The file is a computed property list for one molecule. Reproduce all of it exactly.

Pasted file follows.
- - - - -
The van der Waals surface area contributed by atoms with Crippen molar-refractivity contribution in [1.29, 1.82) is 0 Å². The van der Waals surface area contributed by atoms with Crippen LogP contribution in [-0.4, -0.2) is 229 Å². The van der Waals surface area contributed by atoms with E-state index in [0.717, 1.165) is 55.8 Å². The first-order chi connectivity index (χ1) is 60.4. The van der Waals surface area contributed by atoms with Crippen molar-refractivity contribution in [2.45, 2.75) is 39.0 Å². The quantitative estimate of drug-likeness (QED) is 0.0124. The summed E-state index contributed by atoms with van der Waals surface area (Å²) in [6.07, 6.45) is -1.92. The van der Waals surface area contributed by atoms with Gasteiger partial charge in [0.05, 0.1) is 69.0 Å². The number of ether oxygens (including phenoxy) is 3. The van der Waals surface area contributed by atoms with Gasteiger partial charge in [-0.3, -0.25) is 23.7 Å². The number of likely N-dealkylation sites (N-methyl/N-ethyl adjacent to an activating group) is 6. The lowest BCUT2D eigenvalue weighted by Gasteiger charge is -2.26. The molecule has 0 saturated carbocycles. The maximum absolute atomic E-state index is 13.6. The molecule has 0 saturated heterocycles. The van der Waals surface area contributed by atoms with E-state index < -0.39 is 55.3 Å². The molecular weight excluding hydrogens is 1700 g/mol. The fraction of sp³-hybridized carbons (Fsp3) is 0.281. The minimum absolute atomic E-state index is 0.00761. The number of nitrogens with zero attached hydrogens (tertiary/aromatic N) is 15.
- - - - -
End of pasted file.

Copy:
The van der Waals surface area contributed by atoms with Crippen molar-refractivity contribution in [1.29, 1.82) is 0 Å². The van der Waals surface area contributed by atoms with Crippen LogP contribution in [-0.4, -0.2) is 229 Å². The van der Waals surface area contributed by atoms with E-state index in [0.717, 1.165) is 55.8 Å². The first-order chi connectivity index (χ1) is 60.4. The van der Waals surface area contributed by atoms with Crippen molar-refractivity contribution in [2.45, 2.75) is 39.0 Å². The quantitative estimate of drug-likeness (QED) is 0.0124. The summed E-state index contributed by atoms with van der Waals surface area (Å²) in [6.07, 6.45) is -1.92. The van der Waals surface area contributed by atoms with Gasteiger partial charge in [0.05, 0.1) is 69.0 Å². The number of ether oxygens (including phenoxy) is 3. The van der Waals surface area contributed by atoms with Gasteiger partial charge in [-0.3, -0.25) is 23.7 Å². The number of likely N-dealkylation sites (N-methyl/N-ethyl adjacent to an activating group) is 6. The lowest BCUT2D eigenvalue weighted by Gasteiger charge is -2.26. The molecule has 0 saturated carbocycles. The maximum absolute atomic E-state index is 13.6. The molecule has 0 saturated heterocycles. The van der Waals surface area contributed by atoms with E-state index < -0.39 is 55.3 Å². The molecular weight excluding hydrogens is 1700 g/mol. The fraction of sp³-hybridized carbons (Fsp3) is 0.281. The minimum absolute atomic E-state index is 0.00761. The number of nitrogens with zero attached hydrogens (tertiary/aromatic N) is 15.